I welcome the interest that has been shown by the Union of Democratic Mineworkers. I pay tribute to the members of that union for their courage as miners--every miner deserves our respect for the conditions in which they are prepared to work and earn their living--and more particularly for the courage that they showed in standing up to some of the worst aggression that we have seen in this country. They have earned the right to have a greater say in their industry and they have the knowledge to contribute to it. I am glad that the legislation will give them the chance to do so. I hope that in time the National Union of Mineworkers will decide to do so, too. My second reason for welcoming the Bill is its commitment to safety. I listened with great interest to the hon. Member for St. Helens, North (Mr. Evans) talking about the family tragedy of the death of his father in the mining industry when he was a young boy. That was 50 years ago. Every industry that operated in bad conditions then has tightened up its working methods and improved its safety. That has happened through improvements in technology, greater safety requirements, more laws and public pressure. I am convinced that the commitment to safety enshrined in the Bill will ensure that levels of safety in the mining industry will continue to rise.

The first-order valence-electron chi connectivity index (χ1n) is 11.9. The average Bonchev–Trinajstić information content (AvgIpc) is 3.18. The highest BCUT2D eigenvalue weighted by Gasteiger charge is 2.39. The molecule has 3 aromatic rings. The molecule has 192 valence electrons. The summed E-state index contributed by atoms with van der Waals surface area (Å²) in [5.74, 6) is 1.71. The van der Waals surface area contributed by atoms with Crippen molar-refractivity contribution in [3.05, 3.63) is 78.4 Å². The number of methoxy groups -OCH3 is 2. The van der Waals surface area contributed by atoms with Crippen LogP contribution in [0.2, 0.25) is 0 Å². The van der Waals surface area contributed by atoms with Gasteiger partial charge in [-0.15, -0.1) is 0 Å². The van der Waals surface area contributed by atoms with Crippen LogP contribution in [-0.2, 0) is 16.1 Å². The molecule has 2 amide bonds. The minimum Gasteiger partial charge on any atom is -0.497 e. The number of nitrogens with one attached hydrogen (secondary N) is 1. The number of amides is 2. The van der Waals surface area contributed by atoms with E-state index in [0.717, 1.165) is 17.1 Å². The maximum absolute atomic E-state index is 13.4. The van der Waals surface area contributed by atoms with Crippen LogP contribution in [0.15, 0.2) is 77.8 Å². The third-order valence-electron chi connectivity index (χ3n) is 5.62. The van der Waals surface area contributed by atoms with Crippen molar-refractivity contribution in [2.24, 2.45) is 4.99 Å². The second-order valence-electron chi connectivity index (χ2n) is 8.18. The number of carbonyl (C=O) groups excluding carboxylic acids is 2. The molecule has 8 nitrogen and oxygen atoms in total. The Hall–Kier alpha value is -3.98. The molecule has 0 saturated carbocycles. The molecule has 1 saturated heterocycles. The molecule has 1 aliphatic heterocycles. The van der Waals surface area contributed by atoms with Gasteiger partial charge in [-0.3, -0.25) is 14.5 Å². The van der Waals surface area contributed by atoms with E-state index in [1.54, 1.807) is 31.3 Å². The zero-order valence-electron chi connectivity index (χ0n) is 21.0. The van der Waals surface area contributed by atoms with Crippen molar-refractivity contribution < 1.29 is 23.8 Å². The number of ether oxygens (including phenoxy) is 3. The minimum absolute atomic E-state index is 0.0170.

As the Member for High Peak, I have to say that the growth of safety standards owes much to the mines research establishment of the Health and Safety Executive in my constituency at Harpur Hill and the tremendous work that is done there to find out ever safer ways of mining. I am particularly encouraged by the fact that the Health and Safety Commission, which looks after the HSE, will be the sole regulatory body ensuring safety in the mines.

We must now free the mines so that they can compete effectively for the maximum market share. Tonight I have heard Labour Members say that they need to know now how many pits there will be. I am afraid that that simply shows how little they understand about the way industry works. If they had asked a few years ago how many cars Rover would produce in 1994, how many passengers

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British Airways would carry, what percentage of British Telecom public telephone boxes would be operational or what dividend would be payable to people in the National Freight Consortium who had become owners of their own company, the answers given by Ministers would have underestimated those companies' potential. Every privatised company has performed beyond expectations.